IY: Reading Reviews

So… given that ‘Silk Over Razor Blades’ will be out very soon I did a very stupid thing. Veeery stupid. 😦

I went onto Amazon and started reading the reviews of other books I’ve read recently. Books that I thought were pretty good. Some of them from authors under Angry Robot.


So many reviews. So many glowing comments. So many truly scathing comments. On one book, this chap wrote an essay on all the reasons why he hated the book. I’m not even kidding, were talking at least 1,200 words. In a review. On why he hated it!

little pink work reading a book; bookworm from OpenClipArtI’m sure I’ve said before that evoking a reaction, good or bad, is part of the game here, but who really has the time to write so much on something that they disliked that much? It doesn’t make sense. does it? Or am I missing something. I must be. Yeah, must be. Because how on earth can someone justify talking about something they hate unless it’s really moved them. And it must have moved them, right?

Anyway, it was scary.

And it’s scared me out of writing a book review. At least for now. I’ll get on with it eventually, but for now I think I’ll just leave those reports, glowing, scathing or otherwise, to the ‘professionals’.

But it does make me think. I’ll need reviews on ‘Silk Over Razor Blades’ to 1) give it credibility to potential readers, 2) bump the book up the listings and 3) let me know what readers actually think of it.

But how much of that should I take on board? Should any author take on board? How much of it is the bad cheese a reviewer ate the night before, or the chip on their shoulder because their local supermarket ran out of their favourite chocolate? Truth is you’re never going to know. There’s nothing you can do about it either. So you kinda just have to decide what you want to run with and what you don’t. And the only way to make that judgement call – if there is a ‘way’ – is to wing it.

So what am I saying here? Are reviews bad? Yes and no. Do I want them? Hell yes and god no. Is there anything I can do about it either way?


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About Ileandra Young

I'm a thirty-*mumbles* year old (purple loving, cheese worshipping) author of fantasy, juggling a pair of beautiful twin boys with my burning desire to make up stories and write them all down. When I get the chance, I play games, listen to music, and in days long past I even ran a radio show. Though I occasionally write non-fiction, my heart lives in fantasy and my debut novel, Silk Over Razor Blades is now available through Amazon along with part two of the trilogy, Walking The Razor's Edge.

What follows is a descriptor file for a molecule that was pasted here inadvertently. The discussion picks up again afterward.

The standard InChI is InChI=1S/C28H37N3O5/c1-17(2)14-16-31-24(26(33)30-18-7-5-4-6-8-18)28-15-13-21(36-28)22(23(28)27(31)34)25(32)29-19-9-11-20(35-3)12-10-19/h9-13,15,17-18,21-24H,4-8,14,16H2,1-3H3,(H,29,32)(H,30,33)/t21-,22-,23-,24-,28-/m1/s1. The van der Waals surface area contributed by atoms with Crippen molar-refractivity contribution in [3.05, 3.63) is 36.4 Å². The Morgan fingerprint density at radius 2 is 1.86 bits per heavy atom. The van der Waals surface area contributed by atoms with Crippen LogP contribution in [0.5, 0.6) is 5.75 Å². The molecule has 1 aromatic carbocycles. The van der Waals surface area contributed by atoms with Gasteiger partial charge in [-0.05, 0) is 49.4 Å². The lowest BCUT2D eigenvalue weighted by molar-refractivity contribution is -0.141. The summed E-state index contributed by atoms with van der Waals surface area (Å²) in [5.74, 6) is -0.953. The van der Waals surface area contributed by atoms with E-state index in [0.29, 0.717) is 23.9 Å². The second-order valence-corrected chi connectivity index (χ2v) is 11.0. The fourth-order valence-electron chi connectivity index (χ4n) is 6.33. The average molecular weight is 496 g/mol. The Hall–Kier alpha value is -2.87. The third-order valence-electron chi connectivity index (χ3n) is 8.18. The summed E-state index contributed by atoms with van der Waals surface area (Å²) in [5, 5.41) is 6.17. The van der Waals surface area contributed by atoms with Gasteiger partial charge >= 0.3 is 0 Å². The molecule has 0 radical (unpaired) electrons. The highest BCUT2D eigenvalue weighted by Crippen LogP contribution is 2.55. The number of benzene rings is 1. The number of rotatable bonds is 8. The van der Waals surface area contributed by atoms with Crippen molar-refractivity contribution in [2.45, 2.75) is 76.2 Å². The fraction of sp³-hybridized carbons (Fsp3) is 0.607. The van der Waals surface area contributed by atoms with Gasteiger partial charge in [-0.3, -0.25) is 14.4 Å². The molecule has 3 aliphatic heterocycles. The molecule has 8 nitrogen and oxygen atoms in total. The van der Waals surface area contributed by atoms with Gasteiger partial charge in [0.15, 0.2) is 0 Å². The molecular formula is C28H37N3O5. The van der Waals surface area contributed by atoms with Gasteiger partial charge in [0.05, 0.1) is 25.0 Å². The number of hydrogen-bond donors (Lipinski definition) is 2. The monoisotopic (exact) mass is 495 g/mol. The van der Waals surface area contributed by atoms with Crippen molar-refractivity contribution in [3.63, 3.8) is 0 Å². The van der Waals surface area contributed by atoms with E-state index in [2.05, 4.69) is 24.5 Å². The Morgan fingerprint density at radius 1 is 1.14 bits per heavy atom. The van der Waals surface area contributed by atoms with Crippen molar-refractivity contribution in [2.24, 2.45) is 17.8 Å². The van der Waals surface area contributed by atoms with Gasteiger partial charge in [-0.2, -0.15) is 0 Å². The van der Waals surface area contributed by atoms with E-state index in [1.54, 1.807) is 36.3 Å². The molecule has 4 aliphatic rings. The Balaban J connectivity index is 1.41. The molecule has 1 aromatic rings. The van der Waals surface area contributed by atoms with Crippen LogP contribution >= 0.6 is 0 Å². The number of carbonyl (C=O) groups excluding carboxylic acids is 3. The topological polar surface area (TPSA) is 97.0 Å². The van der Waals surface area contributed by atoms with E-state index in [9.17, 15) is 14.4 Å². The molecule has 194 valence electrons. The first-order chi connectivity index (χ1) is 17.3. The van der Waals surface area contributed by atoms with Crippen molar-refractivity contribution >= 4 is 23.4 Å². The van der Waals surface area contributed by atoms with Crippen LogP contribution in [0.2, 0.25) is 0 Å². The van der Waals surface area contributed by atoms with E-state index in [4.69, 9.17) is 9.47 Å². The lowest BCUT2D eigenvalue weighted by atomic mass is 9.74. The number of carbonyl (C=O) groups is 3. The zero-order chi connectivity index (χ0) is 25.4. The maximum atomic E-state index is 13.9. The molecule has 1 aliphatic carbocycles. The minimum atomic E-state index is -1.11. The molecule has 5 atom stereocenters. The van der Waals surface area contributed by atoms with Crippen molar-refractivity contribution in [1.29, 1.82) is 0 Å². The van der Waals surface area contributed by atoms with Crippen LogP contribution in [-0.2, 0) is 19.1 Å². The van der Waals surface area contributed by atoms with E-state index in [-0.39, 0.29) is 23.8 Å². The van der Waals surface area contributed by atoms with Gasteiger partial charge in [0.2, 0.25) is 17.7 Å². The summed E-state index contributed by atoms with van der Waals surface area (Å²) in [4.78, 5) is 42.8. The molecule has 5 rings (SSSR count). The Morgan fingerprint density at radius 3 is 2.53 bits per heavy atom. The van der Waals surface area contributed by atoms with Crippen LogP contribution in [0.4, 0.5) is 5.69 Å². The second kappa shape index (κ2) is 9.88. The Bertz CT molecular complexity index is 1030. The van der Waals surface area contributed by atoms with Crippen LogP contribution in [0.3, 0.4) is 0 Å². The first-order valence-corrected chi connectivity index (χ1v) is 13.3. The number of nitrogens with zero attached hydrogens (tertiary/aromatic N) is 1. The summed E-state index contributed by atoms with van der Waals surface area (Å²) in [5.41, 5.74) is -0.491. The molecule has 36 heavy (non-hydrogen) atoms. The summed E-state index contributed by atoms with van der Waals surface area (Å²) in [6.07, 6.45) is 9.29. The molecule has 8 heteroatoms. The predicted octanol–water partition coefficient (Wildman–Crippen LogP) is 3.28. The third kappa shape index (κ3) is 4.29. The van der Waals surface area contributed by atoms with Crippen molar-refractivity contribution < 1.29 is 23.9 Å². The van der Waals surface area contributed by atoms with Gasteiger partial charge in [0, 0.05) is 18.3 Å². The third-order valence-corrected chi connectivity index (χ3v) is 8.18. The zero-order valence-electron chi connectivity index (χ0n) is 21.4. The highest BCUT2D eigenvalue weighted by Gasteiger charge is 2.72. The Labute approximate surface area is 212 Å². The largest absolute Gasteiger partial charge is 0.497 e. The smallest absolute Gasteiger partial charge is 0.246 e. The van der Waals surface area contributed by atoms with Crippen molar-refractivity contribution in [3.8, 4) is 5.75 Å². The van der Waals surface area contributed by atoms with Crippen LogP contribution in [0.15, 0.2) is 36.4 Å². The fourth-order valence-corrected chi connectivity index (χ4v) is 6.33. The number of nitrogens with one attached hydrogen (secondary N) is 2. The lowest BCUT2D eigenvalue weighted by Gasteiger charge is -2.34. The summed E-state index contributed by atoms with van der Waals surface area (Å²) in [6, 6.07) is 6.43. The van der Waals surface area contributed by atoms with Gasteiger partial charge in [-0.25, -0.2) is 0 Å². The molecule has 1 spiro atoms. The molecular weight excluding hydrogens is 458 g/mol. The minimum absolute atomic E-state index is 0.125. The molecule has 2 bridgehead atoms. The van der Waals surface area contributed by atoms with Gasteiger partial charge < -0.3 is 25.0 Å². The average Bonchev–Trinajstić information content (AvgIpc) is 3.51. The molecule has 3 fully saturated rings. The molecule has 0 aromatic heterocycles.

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4 Responses to IY: Reading Reviews

  1. Reviews are one of the ways in which people who actually read your book can give feedback. Whether it’s positive or negative or a mixed bag, it can be a gold mine of information to use.

    You don’t have to sit back and take entirely negative reviews though. It is difficult for a book to please everyone. You can be diplomatic in your response to reviews – that is, acknowledge the feedback and respond to it without bending over backwards promising to come up with something that will work for everyone. Doing so may help you to accept the things you will see in a negative review.


    • I wonder about responding to reviews at all though. Many people (indies only) that I’ve reviewed here have taken the time to say thank you but that seems to fly in the face of all the advice I’ve been given. Then again, a grateful acknowledgement of one person’s opinion is a surefire way to open up dialogue. That’s the sort of one-to-one interaction that indie authors need to looking to provide to build their readership.

      I agree with the feedback though. It’s particularly important from an indie perspective because it’s that much easier for us to respond to the desires of our readership. And that’s important if we want folk to keep buying.


  2. I’m not a fan of reviews for the very reasons you have written here, but also because a lot are fabricated. I don’t know what the answer is for you really, clearly you have invested a lot of time on your novel, and hope to make some money from sales. This is understandable, but I know of authors who give their books away for a limited time for an honest review in exchange.
    However, this can also be tricky and scary too.

    Maybe ask around? See what others do and think about it, before putting anything into play. You will come to a decision 🙂 you are doing so well and remember, you’ll never please all of the people.


    • I’ve found that there are lots of different methods for dealing with reviews. The most common one seems to be learn what you can, be polite and don’t engage with the folk who write the bad reviews. Seems sensible to me. I used to think I liked hearing about the good AND the bad, but this recent journey into reviews has told me that’s not the case.

      Raven got a one-star review for her first release and giggle about it, but I’ve said before her erotica versus my fantasy is a whole different ball game, which is why we’re separated. She can brush off those one-stars (and a two-star for that matter) and just roll along. Me on the other hand… I’m reminding myself to focus on the people I can please. If the gents behind Unicorn Western and Fat Vampire are anything to go by, then the people I can please are the only ones I should be worried about.


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